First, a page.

SVB continues to bleed deposits, even after seeing them fall by $105B last month

First Citizens Bank's recent acquisition of Silicon Valley Bank has not stopped the outflow of cash, according to reports.

SVB continues to bleed deposits, even after seeing them fall by $105B last month

Silicon Valley Bank’s new owner, according to reports, is struggling to turn around the financial institution.

First Citizens BancShares Inc. has acquired SVB and dozens of its bankers have moved to rival institutions in the four weeks following the acquisition. The Financial Times reported that SVB's deposits have continued to shrink.

Peter Bristow of First Citizens in North Carolina told the FT that "we're still experiencing outflows."

The FT didn't report how much money was now deposited at Silicon Valley Bank. The decline follows a period of declining deposits for the institution, which had already seen its deposits drop from $119 billion in March when regulators took it over to $56 billion by March 26 when First Citizens acquired it. This plunge was on top of a $42 billion bankrun that led to SVB’s insolvency.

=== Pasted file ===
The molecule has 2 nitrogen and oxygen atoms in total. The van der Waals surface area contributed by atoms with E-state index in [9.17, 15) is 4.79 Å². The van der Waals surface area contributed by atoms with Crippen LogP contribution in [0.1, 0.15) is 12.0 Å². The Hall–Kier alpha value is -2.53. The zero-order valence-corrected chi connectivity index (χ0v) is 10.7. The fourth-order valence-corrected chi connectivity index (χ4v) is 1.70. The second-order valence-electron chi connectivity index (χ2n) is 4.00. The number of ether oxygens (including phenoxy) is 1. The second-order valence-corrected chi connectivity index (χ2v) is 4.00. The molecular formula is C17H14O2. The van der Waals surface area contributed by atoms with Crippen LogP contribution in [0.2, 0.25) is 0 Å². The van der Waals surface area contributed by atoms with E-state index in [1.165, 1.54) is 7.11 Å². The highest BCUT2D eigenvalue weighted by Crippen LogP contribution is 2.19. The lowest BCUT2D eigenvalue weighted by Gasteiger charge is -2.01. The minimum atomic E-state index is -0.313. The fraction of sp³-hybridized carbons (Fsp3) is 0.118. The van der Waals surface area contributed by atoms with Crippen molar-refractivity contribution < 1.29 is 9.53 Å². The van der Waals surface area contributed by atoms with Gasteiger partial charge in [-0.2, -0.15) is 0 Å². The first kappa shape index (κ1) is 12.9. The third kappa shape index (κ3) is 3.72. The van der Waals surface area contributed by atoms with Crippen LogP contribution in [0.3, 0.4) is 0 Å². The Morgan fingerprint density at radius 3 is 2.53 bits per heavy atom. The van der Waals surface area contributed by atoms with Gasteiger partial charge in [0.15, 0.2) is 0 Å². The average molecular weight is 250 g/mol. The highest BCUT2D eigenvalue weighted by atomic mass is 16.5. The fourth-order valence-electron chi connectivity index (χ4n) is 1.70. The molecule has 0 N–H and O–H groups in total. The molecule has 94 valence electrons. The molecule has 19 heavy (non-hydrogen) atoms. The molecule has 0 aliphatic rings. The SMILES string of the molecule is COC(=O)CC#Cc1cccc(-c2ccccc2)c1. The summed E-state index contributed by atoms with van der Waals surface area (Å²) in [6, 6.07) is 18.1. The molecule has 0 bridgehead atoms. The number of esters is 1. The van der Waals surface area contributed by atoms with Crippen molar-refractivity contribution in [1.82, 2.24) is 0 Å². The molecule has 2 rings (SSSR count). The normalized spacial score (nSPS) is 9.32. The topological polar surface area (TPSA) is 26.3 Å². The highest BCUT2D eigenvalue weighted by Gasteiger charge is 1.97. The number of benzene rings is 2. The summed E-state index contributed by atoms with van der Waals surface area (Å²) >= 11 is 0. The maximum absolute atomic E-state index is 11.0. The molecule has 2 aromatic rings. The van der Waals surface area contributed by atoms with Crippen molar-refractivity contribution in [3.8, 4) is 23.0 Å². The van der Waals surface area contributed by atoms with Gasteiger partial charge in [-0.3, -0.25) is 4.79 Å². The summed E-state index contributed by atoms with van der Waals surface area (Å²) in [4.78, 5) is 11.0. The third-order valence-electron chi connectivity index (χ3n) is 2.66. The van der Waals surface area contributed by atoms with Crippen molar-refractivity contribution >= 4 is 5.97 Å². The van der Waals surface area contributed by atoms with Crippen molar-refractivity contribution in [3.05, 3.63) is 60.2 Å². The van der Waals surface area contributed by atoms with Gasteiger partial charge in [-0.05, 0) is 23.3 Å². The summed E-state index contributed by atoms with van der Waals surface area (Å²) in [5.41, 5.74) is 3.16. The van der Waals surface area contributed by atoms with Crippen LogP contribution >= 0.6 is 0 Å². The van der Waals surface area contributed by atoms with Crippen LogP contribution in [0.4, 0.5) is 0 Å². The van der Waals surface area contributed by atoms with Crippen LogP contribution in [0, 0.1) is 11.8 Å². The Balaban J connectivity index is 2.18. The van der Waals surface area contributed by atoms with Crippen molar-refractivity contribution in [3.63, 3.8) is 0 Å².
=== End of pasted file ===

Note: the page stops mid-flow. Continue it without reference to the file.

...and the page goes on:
A group of Silicon Valley investors encouraged their peers to invest in SVB during the FDIC administration period, but to no avail.

SVB's continued cash outflow has also been accompanied by a personnel outflow. Bloomberg reported that Mitsubishi UFJ Financial Group had hired over 20 employees from SVB, including Bob Blee who led SVB's Technology Corporate Banking Division and four other senior executives.

This move was similar to one made by HSBC Holdings plc at the beginning of this month. The British banking giant recruited more than 40 employees from SVB. David Sabow was the head of Silicon Valley's tech and health care business banking division.

The FT reported that First Citizens (Nasdaq FCNCP) is still in due diligence with its acquisition.